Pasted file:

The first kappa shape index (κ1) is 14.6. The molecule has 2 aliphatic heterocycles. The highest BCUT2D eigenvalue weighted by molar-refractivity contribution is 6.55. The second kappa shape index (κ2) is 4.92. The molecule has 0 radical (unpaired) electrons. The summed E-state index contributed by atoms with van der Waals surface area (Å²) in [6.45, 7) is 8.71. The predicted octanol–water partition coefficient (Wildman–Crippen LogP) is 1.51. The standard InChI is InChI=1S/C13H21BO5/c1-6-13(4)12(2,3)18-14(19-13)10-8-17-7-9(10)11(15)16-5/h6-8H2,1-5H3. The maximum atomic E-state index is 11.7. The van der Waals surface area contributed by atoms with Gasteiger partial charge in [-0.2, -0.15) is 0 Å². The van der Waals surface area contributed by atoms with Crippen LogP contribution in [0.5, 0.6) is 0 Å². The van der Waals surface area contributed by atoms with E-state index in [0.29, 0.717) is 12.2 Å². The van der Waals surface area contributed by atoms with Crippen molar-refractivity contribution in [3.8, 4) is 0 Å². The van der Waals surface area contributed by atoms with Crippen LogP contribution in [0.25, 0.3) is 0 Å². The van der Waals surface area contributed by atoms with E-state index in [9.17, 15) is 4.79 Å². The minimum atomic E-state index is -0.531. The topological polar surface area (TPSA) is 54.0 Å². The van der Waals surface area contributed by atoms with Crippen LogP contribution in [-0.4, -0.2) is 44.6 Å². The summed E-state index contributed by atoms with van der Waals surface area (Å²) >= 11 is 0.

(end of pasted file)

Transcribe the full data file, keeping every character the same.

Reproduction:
The first kappa shape index (κ1) is 14.6. The molecule has 2 aliphatic heterocycles. The highest BCUT2D eigenvalue weighted by molar-refractivity contribution is 6.55. The second kappa shape index (κ2) is 4.92. The molecule has 0 radical (unpaired) electrons. The summed E-state index contributed by atoms with van der Waals surface area (Å²) in [6.45, 7) is 8.71. The predicted octanol–water partition coefficient (Wildman–Crippen LogP) is 1.51. The standard InChI is InChI=1S/C13H21BO5/c1-6-13(4)12(2,3)18-14(19-13)10-8-17-7-9(10)11(15)16-5/h6-8H2,1-5H3. The maximum atomic E-state index is 11.7. The van der Waals surface area contributed by atoms with Gasteiger partial charge in [-0.2, -0.15) is 0 Å². The van der Waals surface area contributed by atoms with Crippen LogP contribution in [0.5, 0.6) is 0 Å². The van der Waals surface area contributed by atoms with E-state index in [0.29, 0.717) is 12.2 Å². The van der Waals surface area contributed by atoms with Crippen molar-refractivity contribution in [3.8, 4) is 0 Å². The van der Waals surface area contributed by atoms with Crippen LogP contribution in [0.25, 0.3) is 0 Å². The van der Waals surface area contributed by atoms with E-state index in [9.17, 15) is 4.79 Å². The minimum atomic E-state index is -0.531. The topological polar surface area (TPSA) is 54.0 Å². The van der Waals surface area contributed by atoms with Crippen LogP contribution in [-0.4, -0.2) is 44.6 Å². The summed E-state index contributed by atoms with van der Waals surface area (Å²) >= 11 is 0.